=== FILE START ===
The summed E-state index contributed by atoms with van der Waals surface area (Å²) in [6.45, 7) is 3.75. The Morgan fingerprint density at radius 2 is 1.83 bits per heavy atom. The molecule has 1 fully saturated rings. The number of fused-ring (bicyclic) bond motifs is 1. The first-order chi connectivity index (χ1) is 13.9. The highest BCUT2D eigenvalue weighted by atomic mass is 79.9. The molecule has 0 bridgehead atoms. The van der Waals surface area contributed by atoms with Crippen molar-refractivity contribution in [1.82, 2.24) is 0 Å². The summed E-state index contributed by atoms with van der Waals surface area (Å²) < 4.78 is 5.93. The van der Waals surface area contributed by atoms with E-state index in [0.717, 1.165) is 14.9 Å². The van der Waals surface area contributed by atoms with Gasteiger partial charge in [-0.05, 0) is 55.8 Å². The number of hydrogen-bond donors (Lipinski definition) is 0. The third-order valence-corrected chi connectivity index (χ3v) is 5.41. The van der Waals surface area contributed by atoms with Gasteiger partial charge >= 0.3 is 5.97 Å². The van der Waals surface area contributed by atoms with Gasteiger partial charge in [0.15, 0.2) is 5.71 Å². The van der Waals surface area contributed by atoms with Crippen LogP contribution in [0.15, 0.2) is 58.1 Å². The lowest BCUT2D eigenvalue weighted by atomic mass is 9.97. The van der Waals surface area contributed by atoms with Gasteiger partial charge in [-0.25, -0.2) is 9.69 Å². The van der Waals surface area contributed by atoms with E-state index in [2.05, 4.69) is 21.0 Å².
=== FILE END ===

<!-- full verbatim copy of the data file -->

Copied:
The summed E-state index contributed by atoms with van der Waals surface area (Å²) in [6.45, 7) is 3.75. The Morgan fingerprint density at radius 2 is 1.83 bits per heavy atom. The molecule has 1 fully saturated rings. The number of fused-ring (bicyclic) bond motifs is 1. The first-order chi connectivity index (χ1) is 13.9. The highest BCUT2D eigenvalue weighted by atomic mass is 79.9. The molecule has 0 bridgehead atoms. The van der Waals surface area contributed by atoms with Crippen molar-refractivity contribution in [1.82, 2.24) is 0 Å². The summed E-state index contributed by atoms with van der Waals surface area (Å²) < 4.78 is 5.93. The van der Waals surface area contributed by atoms with E-state index in [0.717, 1.165) is 14.9 Å². The van der Waals surface area contributed by atoms with Gasteiger partial charge in [-0.05, 0) is 55.8 Å². The number of hydrogen-bond donors (Lipinski definition) is 0. The third-order valence-corrected chi connectivity index (χ3v) is 5.41. The van der Waals surface area contributed by atoms with Gasteiger partial charge >= 0.3 is 5.97 Å². The van der Waals surface area contributed by atoms with Gasteiger partial charge in [0.15, 0.2) is 5.71 Å². The van der Waals surface area contributed by atoms with Crippen LogP contribution in [0.15, 0.2) is 58.1 Å². The lowest BCUT2D eigenvalue weighted by atomic mass is 9.97. The van der Waals surface area contributed by atoms with Gasteiger partial charge in [-0.25, -0.2) is 9.69 Å². The van der Waals surface area contributed by atoms with E-state index in [2.05, 4.69) is 21.0 Å².